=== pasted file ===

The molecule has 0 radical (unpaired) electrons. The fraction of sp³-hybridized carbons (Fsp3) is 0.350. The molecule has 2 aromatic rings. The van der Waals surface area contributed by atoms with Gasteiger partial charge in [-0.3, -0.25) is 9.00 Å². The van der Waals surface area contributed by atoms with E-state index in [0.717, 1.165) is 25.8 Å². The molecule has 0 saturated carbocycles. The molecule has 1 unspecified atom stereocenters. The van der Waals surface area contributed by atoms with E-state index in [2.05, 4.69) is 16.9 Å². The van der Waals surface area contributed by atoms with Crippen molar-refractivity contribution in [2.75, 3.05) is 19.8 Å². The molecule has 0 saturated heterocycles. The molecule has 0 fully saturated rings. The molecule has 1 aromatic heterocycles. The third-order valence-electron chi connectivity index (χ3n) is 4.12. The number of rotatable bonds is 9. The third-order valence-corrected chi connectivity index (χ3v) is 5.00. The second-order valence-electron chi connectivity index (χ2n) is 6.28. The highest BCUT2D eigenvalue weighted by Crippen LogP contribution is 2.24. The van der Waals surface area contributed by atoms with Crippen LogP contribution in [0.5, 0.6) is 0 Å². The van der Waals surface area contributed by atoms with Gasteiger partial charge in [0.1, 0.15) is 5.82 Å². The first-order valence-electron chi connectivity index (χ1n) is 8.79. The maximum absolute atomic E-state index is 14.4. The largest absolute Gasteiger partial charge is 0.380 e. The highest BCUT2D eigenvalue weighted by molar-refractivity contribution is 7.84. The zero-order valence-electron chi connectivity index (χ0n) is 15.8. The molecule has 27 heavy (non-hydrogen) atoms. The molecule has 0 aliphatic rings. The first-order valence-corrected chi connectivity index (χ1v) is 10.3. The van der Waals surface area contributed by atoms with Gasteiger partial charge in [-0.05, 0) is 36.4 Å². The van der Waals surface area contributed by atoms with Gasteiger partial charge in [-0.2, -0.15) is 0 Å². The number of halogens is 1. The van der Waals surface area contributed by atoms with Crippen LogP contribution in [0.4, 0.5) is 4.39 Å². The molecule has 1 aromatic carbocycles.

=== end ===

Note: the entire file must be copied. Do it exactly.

The molecule has 0 radical (unpaired) electrons. The fraction of sp³-hybridized carbons (Fsp3) is 0.350. The molecule has 2 aromatic rings. The van der Waals surface area contributed by atoms with Gasteiger partial charge in [-0.3, -0.25) is 9.00 Å². The van der Waals surface area contributed by atoms with E-state index in [0.717, 1.165) is 25.8 Å². The molecule has 0 saturated carbocycles. The molecule has 1 unspecified atom stereocenters. The van der Waals surface area contributed by atoms with E-state index in [2.05, 4.69) is 16.9 Å². The van der Waals surface area contributed by atoms with Crippen molar-refractivity contribution in [2.75, 3.05) is 19.8 Å². The molecule has 0 saturated heterocycles. The molecule has 0 fully saturated rings. The molecule has 1 aromatic heterocycles. The third-order valence-electron chi connectivity index (χ3n) is 4.12. The number of rotatable bonds is 9. The third-order valence-corrected chi connectivity index (χ3v) is 5.00. The second-order valence-electron chi connectivity index (χ2n) is 6.28. The highest BCUT2D eigenvalue weighted by Crippen LogP contribution is 2.24. The van der Waals surface area contributed by atoms with Crippen LogP contribution in [0.5, 0.6) is 0 Å². The van der Waals surface area contributed by atoms with Gasteiger partial charge in [0.1, 0.15) is 5.82 Å². The first-order valence-electron chi connectivity index (χ1n) is 8.79. The maximum absolute atomic E-state index is 14.4. The largest absolute Gasteiger partial charge is 0.380 e. The highest BCUT2D eigenvalue weighted by molar-refractivity contribution is 7.84. The zero-order valence-electron chi connectivity index (χ0n) is 15.8. The molecule has 27 heavy (non-hydrogen) atoms. The molecule has 0 aliphatic rings. The first-order valence-corrected chi connectivity index (χ1v) is 10.3. The van der Waals surface area contributed by atoms with Gasteiger partial charge in [-0.05, 0) is 36.4 Å². The van der Waals surface area contributed by atoms with Gasteiger partial charge in [-0.2, -0.15) is 0 Å². The number of halogens is 1. The van der Waals surface area contributed by atoms with Crippen LogP contribution in [0.4, 0.5) is 4.39 Å². The molecule has 1 aromatic carbocycles.